Philip Nicholas Seton Mansergh British Commonwealth. As the Smuts Professor of Commonwealth History at Cambridge University after 1953, he trained many of the specialists in the field of Irish, Indian, and Commonwealth studies. He played the central role in assembling and editing the "monumental" 12-volume edition of historical documents associated with the independence of India.(27 June 1910 – 16 January 1991) was a historian. His focus was on Ireland and the
Nicholas Mansergh was born at Greenane House, Tipperary, Ireland. He maintained lifelong ties there. He was the second son of Philip St George Mansergh (1863–1928), a railway engineer, and Ethel Marguerite Otway Louise Mansergh (1876–1963). One of his earliest memories was of trains leaving the town carrying soldiers destined for service on the Western Front in the First World War. After a short period at school in the north, Mansergh attended the Erasmus Smith (Abbey) School in Templemore in his native Tipperary, which was founded in 1760. He was the youngest boy there when the school suddenly closed in 1922; he also attended The Abbey School, Tipperary. After the Irish Civil War, Mansergh attended St. Columba's College, Dublin with his elder brother, then he went up to Pembroke College, Oxford to read modern history. There he came under the influence of R. B. McCallum and was later supervised by W. G. S. Adams.
After graduation, Mansergh was a tutor in the school of Modern Greats at the University of Oxford and secretary to the Oxford Union Politics Research Committee. His first book, The Irish Free State: Its Government and Politics (1934), fuelled his subsequent interest in the Commonwealth, one that he would pursue for the remainder of his academic career. In an interview a half century later, Mansergh noted:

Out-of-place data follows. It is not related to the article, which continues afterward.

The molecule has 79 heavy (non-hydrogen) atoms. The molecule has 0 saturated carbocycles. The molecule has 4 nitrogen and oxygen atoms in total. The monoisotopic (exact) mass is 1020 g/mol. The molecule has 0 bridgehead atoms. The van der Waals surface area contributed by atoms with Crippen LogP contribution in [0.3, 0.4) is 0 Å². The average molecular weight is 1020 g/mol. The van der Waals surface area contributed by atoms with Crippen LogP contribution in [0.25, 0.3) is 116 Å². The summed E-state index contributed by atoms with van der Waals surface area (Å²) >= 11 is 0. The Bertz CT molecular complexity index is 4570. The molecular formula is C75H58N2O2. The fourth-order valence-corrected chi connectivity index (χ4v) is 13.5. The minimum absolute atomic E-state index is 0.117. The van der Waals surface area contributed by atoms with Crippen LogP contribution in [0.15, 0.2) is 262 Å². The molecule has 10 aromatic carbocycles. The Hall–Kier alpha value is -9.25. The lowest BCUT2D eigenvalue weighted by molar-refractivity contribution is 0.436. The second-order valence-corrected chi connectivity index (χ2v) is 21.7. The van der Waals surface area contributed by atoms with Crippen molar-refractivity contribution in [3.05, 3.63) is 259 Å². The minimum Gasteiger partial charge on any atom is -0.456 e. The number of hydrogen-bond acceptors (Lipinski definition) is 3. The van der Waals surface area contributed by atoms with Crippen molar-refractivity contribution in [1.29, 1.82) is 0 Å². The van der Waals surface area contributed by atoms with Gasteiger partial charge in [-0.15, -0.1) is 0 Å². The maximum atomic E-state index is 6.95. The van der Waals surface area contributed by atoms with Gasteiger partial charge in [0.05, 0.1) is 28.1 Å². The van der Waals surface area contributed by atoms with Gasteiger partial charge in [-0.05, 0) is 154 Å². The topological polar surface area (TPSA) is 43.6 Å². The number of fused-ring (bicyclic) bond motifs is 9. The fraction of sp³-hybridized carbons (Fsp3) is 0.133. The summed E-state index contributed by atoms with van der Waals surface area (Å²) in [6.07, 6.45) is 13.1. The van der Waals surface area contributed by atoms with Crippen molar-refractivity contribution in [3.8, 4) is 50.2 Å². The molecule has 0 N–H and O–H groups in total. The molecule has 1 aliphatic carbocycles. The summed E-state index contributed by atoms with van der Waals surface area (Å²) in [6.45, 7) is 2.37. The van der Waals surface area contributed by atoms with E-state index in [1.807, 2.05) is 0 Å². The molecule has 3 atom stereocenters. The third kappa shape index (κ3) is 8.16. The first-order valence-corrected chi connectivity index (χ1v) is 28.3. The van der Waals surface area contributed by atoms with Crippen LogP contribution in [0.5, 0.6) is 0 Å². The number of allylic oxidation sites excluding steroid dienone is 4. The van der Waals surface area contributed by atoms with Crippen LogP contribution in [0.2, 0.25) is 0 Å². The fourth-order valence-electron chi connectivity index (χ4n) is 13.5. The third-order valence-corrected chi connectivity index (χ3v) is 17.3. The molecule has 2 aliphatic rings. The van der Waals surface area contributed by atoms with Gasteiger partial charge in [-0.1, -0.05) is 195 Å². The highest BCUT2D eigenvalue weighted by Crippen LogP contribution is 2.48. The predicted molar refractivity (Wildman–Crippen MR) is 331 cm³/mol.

The Commonwealth for my generation had something in common with the Common Market nowadays. I was interested in the Commonwealth to see if it would provide a way forward in Ireland itself. An inherent weakness in the Anglo-Irish Treaty was that the Dominion settlement was not consistent with Partition [from Northern Ireland]. I felt that Dominion status wouldn't work, which was obvious enough by 1934, but I wasn't sure whether any alternative to Dominion status would work in Ireland's case.
Mansergh followed this up in 1940 with Ireland in the Age of Reform and Revolution, which critically analysed the Marxist dialectic as it had been applied to Ireland, noting later that this led to his frequent misidentification as a Marxist historian. During the Second World War, Mansergh worked in the British Ministry of Information, where after working on Anglo-Irish information services and cultural relations he was appointed head of the Empire division in 1944. He was made an Officer of the Order of the British Empire in the 1946 New Year Honours.
After the war, Mansergh was elected to the chair of British Commonwealth relations at Chatham House. He also began visiting India as an observer at the Asian Relations Conference. Upon his return, Mansergh gave a lecture on "The Implications of Éire's Relations with the British Commonwealth of Nations", which helped influence Commonwealth relations during the late 1940s.